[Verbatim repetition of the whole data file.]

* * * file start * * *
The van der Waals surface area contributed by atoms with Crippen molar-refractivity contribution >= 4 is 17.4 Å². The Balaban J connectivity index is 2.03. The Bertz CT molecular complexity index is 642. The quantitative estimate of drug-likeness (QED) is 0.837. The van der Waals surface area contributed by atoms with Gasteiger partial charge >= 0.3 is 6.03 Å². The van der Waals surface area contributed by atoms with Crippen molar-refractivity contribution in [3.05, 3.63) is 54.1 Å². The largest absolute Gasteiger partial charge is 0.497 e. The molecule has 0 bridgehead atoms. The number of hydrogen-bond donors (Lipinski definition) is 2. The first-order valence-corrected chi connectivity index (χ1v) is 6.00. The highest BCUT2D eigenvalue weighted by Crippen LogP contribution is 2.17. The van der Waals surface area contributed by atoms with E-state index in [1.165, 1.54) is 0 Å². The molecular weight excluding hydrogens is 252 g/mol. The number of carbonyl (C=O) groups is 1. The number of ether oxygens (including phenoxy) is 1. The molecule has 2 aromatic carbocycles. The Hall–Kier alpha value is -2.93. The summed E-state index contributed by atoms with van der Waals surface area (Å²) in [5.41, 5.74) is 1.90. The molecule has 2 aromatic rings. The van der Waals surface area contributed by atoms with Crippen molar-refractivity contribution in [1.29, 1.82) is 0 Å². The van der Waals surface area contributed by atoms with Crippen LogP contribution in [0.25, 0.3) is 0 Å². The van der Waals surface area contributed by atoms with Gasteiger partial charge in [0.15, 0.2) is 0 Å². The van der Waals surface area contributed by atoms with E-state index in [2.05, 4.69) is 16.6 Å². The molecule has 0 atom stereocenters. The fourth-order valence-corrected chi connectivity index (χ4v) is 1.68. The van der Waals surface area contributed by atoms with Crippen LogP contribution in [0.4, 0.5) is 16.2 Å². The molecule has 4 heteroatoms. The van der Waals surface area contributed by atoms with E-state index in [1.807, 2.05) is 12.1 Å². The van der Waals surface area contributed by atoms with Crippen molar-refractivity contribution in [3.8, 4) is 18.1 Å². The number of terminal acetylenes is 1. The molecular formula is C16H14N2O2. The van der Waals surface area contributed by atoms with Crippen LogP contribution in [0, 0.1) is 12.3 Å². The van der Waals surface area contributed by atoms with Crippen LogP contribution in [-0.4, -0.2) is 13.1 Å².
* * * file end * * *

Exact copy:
The van der Waals surface area contributed by atoms with Crippen molar-refractivity contribution >= 4 is 17.4 Å². The Balaban J connectivity index is 2.03. The Bertz CT molecular complexity index is 642. The quantitative estimate of drug-likeness (QED) is 0.837. The van der Waals surface area contributed by atoms with Gasteiger partial charge >= 0.3 is 6.03 Å². The van der Waals surface area contributed by atoms with Crippen molar-refractivity contribution in [3.05, 3.63) is 54.1 Å². The largest absolute Gasteiger partial charge is 0.497 e. The molecule has 0 bridgehead atoms. The number of hydrogen-bond donors (Lipinski definition) is 2. The first-order valence-corrected chi connectivity index (χ1v) is 6.00. The highest BCUT2D eigenvalue weighted by Crippen LogP contribution is 2.17. The van der Waals surface area contributed by atoms with E-state index in [1.165, 1.54) is 0 Å². The molecular weight excluding hydrogens is 252 g/mol. The number of carbonyl (C=O) groups is 1. The number of ether oxygens (including phenoxy) is 1. The molecule has 2 aromatic carbocycles. The Hall–Kier alpha value is -2.93. The summed E-state index contributed by atoms with van der Waals surface area (Å²) in [5.41, 5.74) is 1.90. The molecule has 2 aromatic rings. The van der Waals surface area contributed by atoms with Crippen molar-refractivity contribution in [1.29, 1.82) is 0 Å². The van der Waals surface area contributed by atoms with Crippen LogP contribution in [0.25, 0.3) is 0 Å². The van der Waals surface area contributed by atoms with Gasteiger partial charge in [0.15, 0.2) is 0 Å². The van der Waals surface area contributed by atoms with E-state index in [2.05, 4.69) is 16.6 Å². The molecule has 0 atom stereocenters. The fourth-order valence-corrected chi connectivity index (χ4v) is 1.68. The van der Waals surface area contributed by atoms with Crippen LogP contribution in [0.4, 0.5) is 16.2 Å². The molecule has 4 heteroatoms. The van der Waals surface area contributed by atoms with E-state index in [1.807, 2.05) is 12.1 Å². The van der Waals surface area contributed by atoms with Crippen molar-refractivity contribution in [3.8, 4) is 18.1 Å². The number of terminal acetylenes is 1. The molecular formula is C16H14N2O2. The van der Waals surface area contributed by atoms with Crippen LogP contribution in [0, 0.1) is 12.3 Å². The van der Waals surface area contributed by atoms with Crippen LogP contribution in [-0.4, -0.2) is 13.1 Å².